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About The daily Nebraskan. ([Lincoln, Neb.) 1901-current | View Entire Issue (Jan. 15, 1999)
The Nebraska women’s basketball team puts its
home wm streak on the line against KU Saturday at
the Bob Devaney Sports Center. PAGE 7
The Wagon Train Project is openings its doors
twice a month for local cabaret performers to
show their stuff without charge. PAGE 9
January 15, 1999
A Spell of Relief
Sunny and wanner, high 45. Cloudy tonight, low 22.
, v ” " yp" S'" - - / - .
ABOVE: DARCEL HINDS, 13, plays basketball Thursday afternoon at the Malone Community Center, 2032 U St. Some students from the Malone
Center will participate in the Martin Luther King Jr. program Monday night.
TOP: CARL MILLER may only be 5 years old, but he already has been taught about Martin Luther King Jr. “Somebody shot him,” he said.
By Veronica Daehn
More than thirty years after the death of
Martin Luther King Jr., his legacy remains.
Though many blacks are still experiencing the
racial prejudice felt in the 1960s. King's message
of equality hasn't faded. Today, Americans
remember King as a symbol of the American
dream he spoke of in 1963.
His birthday is a national holiday. Schools
shut down in recognition, and banks close in
Students in America's educational system are
typically engaged in Martin Luther Kang Jr. activ
ities throughout their school careers.
Lincoln Public Schools multicultural coordi
nator Thomas Christie said King is infused in the
curriculum throughout the academic year.
"With 51 public schools, it's hard for me to
keep track of what each one is doing," he said,
"but teachers do things individually in the class
Mary Dickenson is one of those teachers.
As an English teacher at Lincoln High,
Dickenson has centered her curriculum on King
for the last two weeks.
“A lot of my students don't understand the
struggle he had,” she said. “They all thought he
was loved immediately.”
Dickenson has attempted to correct that mis
conception not'only in her Multicultural
Literature class, but in her other classes as well.
Please see KING on 6
“ Youth had the greatest impact in the civil rights
movement. The youth of Lincoln are conscious in
wanting to learn more about Martin Luther King and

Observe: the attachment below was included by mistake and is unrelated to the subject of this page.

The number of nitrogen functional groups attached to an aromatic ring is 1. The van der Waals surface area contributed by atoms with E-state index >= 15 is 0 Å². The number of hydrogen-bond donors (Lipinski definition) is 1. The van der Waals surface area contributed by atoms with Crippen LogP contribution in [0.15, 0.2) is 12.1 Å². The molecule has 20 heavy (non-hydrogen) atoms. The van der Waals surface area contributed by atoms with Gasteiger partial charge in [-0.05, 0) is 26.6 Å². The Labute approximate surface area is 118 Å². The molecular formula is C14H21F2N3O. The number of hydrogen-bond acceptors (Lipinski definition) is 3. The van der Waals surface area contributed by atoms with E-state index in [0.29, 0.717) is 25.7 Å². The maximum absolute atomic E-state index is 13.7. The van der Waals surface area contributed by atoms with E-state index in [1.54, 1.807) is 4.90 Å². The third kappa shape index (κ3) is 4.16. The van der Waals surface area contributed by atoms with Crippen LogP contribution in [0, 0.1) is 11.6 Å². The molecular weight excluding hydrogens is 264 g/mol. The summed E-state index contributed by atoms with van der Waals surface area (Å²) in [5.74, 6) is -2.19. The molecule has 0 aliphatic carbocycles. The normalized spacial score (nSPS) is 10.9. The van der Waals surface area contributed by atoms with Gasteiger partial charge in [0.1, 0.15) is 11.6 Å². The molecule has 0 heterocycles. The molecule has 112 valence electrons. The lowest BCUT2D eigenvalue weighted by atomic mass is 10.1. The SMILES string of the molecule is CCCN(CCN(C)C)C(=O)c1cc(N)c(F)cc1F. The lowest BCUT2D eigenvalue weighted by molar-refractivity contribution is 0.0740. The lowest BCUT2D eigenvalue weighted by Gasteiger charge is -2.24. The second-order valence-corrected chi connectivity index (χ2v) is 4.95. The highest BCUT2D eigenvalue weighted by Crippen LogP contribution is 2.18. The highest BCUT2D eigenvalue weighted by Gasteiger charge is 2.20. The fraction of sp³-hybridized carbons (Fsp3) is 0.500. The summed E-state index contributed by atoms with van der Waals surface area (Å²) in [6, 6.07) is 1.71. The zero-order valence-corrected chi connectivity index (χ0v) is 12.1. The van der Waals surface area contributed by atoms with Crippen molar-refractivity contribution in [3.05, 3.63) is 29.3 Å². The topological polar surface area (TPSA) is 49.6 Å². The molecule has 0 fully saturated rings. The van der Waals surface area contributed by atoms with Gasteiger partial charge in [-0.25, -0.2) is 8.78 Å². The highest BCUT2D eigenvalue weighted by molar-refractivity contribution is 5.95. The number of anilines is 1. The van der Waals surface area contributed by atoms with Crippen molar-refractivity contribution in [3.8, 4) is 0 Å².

then applying it in their lives
youth rally coordinator
Read the Daily Nebraskan on the World Wide Web at dailyneb.com
vie for place
Senior staff writer
Staff and faculty members in the UNL
College of Business Administration’s
management department arrived
Thursday morning to find something
unusual: a line of about 200 students
standing at their door anxiously waiting
to receive permission to override into
A number of these students were try
ing to get into closed management infor
mation systems courses.
“It was rather a surprising sight," said
University of Nebraska-Lincoln
Management Department Chairman Dr.
Sang Lee^“Surprising, but very encour
Students began gathering around
CBA 209 at 5:30 a.m., Lee said. To keep
order, numbered pieces of paper were
passed out at 8 a.m., and students waited
to be individually advised.
“We organized a systematic way of
dealing with this matter, and we are doing
our best to accommodate as many stu
dents as possible," Lee said.
“What can I say? The word is out, and
students want in.”
Please see CLASS on 2
meeting of year
By Ieva Augstums
Senior staff reporter
The NU Board of Regents will be tak
ing it easy Saturday as they meet for the
first time this year.
Minor academic and business affairs,
along with the election of a new chairman
and vice chairman, will probably domi
nate discussion. Regent Robert Allen of
“I cannot see anything being too criti
cal,” Allen said. “Everything seems pretty
much straightforward to me.”
Allen said Nancy O'Brien of
Waterloo is likely to become the new
chairwoman, while Chuck Hassebrook of
Waterhill will likely be the vice chairman.
Allen is currently the regents chair
Please see MEETING on 2
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